“For Mr. Ailey, [founding the company] was a moral issue,” Battle says. “I think about the many people who came before — Marian Anderson, Leontyne Price — they made a statement.” Ailey did, too. Battle says that this sense of purpose is alive and well in the bloodstream of the company today.
One work with both moral and kinetic juice is Jones’ Bessie Award–winning work, D-Man in the Waters (Thursday night and Sunday afternoon). Jones choreographed a piece for the company 30 years ago, but D-Man (1989) was created for his own company and has just joined the Ailey repertory, thanks to Battle’s perseverance.
Set to Mendelssohn’s Octet for Strings in E-Flat Major, D-Man is a defiant celebration of life in the face of loss. Its impetus was the AIDS epidemic. Jones was deeply affected by the epidemic both professionally and personally — his partner, Arnie Zane, died of the disease, and Jones is HIV positive. The man of the title was Demian Acquavella, a dancer who performed briefly with the Ailey company before joining the Bill T. Jones/Arnie Zane Dance Company. He died of AIDS just months after D-Man premiered. Atlanta audiences will see part one of the classic piece. Battle hopes to add the rest of the work to the repertory in future.
Battle relishes his career-long relationships with choreographers and dancers. He met award-winning dance maker Aszure Barton years ago through her sister Clarissa, who was one of his Juilliard classmates. Barton’s LIFT received its world premiere during the company’s New York season in December, to mixed reviews.
“LIFT fits the company very well,” Battle explains. “It’s very theatrical, very physical, immediate and whimsical. Even a bit controversial, which is great. You need people who push the envelope, and she does that.”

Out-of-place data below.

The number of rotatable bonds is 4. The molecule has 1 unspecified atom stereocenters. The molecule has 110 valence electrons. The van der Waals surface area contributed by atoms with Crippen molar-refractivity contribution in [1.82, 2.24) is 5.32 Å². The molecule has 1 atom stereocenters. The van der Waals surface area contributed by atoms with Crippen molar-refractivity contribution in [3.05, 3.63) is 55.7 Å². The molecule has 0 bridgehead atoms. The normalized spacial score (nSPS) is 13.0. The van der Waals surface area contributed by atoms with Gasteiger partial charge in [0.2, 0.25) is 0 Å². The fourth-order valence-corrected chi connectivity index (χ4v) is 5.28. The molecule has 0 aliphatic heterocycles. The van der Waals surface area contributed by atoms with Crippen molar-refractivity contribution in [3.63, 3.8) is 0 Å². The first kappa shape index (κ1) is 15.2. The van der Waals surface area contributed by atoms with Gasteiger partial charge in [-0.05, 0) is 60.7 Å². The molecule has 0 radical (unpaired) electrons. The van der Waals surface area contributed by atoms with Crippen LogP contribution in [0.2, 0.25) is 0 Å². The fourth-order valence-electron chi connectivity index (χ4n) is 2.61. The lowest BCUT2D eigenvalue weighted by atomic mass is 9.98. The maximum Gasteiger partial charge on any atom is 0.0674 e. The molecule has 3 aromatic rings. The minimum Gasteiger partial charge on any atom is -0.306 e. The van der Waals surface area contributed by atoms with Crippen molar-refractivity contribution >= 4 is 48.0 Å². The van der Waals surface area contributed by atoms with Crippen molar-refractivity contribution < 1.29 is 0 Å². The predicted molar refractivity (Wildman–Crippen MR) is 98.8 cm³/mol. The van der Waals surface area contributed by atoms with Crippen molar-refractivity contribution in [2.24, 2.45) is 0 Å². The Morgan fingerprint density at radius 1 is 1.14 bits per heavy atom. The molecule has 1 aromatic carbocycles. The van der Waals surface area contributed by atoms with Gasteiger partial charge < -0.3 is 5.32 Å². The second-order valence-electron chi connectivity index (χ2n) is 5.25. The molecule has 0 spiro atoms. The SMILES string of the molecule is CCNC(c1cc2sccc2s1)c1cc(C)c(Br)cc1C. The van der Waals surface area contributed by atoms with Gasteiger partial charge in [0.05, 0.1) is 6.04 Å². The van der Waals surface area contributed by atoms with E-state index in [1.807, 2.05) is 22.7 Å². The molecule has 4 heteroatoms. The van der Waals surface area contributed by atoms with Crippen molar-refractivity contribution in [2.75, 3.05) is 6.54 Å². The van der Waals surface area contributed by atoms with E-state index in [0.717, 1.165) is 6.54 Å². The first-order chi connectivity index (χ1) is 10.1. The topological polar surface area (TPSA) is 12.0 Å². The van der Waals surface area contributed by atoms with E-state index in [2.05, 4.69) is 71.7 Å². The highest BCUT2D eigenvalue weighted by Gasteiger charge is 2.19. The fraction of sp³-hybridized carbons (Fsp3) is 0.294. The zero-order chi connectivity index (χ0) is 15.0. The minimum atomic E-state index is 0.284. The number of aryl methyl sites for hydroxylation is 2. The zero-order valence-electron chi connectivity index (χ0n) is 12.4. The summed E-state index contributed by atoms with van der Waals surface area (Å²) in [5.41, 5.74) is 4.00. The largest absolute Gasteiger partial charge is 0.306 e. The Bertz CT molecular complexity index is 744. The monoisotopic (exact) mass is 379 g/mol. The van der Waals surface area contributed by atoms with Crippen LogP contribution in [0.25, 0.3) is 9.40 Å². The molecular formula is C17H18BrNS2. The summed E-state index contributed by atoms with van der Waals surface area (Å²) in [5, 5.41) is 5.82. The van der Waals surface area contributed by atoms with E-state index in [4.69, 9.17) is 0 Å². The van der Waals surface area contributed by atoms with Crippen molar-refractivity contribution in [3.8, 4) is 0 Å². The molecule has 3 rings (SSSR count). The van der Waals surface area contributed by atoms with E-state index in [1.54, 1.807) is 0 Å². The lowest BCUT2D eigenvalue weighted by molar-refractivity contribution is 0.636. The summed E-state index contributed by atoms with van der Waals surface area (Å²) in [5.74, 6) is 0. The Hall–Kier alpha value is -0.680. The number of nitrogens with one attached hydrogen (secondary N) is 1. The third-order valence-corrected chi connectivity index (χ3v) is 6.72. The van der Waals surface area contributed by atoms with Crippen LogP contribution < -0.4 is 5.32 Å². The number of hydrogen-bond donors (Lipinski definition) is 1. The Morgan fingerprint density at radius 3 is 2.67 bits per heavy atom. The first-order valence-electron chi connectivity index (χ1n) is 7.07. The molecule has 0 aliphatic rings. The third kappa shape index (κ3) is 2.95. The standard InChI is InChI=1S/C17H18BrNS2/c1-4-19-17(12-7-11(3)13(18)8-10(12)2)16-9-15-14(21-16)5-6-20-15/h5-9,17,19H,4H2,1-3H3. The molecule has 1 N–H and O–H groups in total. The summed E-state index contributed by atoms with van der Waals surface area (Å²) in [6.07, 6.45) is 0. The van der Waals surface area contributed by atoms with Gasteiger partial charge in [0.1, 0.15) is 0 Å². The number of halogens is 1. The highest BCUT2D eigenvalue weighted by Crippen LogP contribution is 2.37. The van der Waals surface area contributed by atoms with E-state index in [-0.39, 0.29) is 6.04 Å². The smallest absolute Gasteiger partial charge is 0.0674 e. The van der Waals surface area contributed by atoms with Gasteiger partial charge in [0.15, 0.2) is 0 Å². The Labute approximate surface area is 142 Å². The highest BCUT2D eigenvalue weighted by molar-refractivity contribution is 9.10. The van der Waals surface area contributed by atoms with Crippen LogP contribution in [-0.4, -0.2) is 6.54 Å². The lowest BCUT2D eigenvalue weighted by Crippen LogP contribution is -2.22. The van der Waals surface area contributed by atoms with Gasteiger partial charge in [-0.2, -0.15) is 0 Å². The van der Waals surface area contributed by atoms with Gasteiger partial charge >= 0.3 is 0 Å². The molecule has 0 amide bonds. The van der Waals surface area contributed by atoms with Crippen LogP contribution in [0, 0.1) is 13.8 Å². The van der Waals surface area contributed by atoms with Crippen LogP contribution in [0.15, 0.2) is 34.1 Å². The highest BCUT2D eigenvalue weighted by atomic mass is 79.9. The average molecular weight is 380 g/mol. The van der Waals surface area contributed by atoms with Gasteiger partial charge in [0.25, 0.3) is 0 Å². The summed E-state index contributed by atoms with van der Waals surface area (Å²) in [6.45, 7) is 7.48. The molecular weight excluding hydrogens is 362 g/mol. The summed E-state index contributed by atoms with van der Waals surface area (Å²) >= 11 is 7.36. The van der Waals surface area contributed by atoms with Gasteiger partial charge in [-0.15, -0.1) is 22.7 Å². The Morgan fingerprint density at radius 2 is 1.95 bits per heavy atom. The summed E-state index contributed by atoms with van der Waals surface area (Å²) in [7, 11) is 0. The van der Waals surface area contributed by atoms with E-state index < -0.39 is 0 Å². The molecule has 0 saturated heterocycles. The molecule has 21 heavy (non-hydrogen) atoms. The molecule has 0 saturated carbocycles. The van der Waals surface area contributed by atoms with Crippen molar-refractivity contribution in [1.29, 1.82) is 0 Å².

Battle is constantly fighting the assumption that his dancers are best served by choreography inspired by African dance or street funk, but he is excited about the way Ronald K. Brown incorporates West African dance into his new work Four Corners (Saturday night). “He blends it with concert dance beautifully so you don’t even notice the mixing. It just is,” Battle explains.
Another cornerstone of the Ailey aesthetic is the visceral response the dancers inspire in audiences around the world. (They have performed in an estimated 71 countries.) Ailey fans don’t just watch a performance, they feel it — clapping, swaying and demanding multiple encores. The company appeals to the soul in everyone: black or white, young or old, British or Brazilian. “We are celebrating our common humanity,” Battle says. There is, however, a special, deep-rooted connection with African American audiences, a shared sense of history that is always evident during the ensemble’s Atlanta performances.
A large part of audiences’ love for the company is the spectacular virtuosity, sensuality and personality of its 30 dancers, one third of whom are new to the company since Battle took over. “I look for certain qualities in movement ability,” he says, “the rhythm, the weight, the vernacular, the slang, but also the refinement, the classical line. As Mr. Ailey would say ‘use my steps, show your self.’”
The dancers are Battle’s greatest inspiration. “People ask me what I see next for the company. I see it through the dancers. I watch them in the studio, when they don’t even know I’m watching and I see what they can do. That’s when I know what the next move should be. They are my compass on how to move forward.”
Thursday, February 13, 8 p.m. — LIFT, D-Man in the Waters, Revelations
Friday, February 14, 8 p.m. — Night Creature, Pas de Duke, The River, Revelations
Saturday, February 15, 2 p.m. — Night Creature, Pas de Duke, The River, Revelations followed by Q&A with the dancers
Saturday, February 15, 8 p.m. — Four Corners, Strange Humors, Minus 16, Revelations
Sunday, February 16, 3 p.m. — LIFT, D-Man in the Waters, Revelations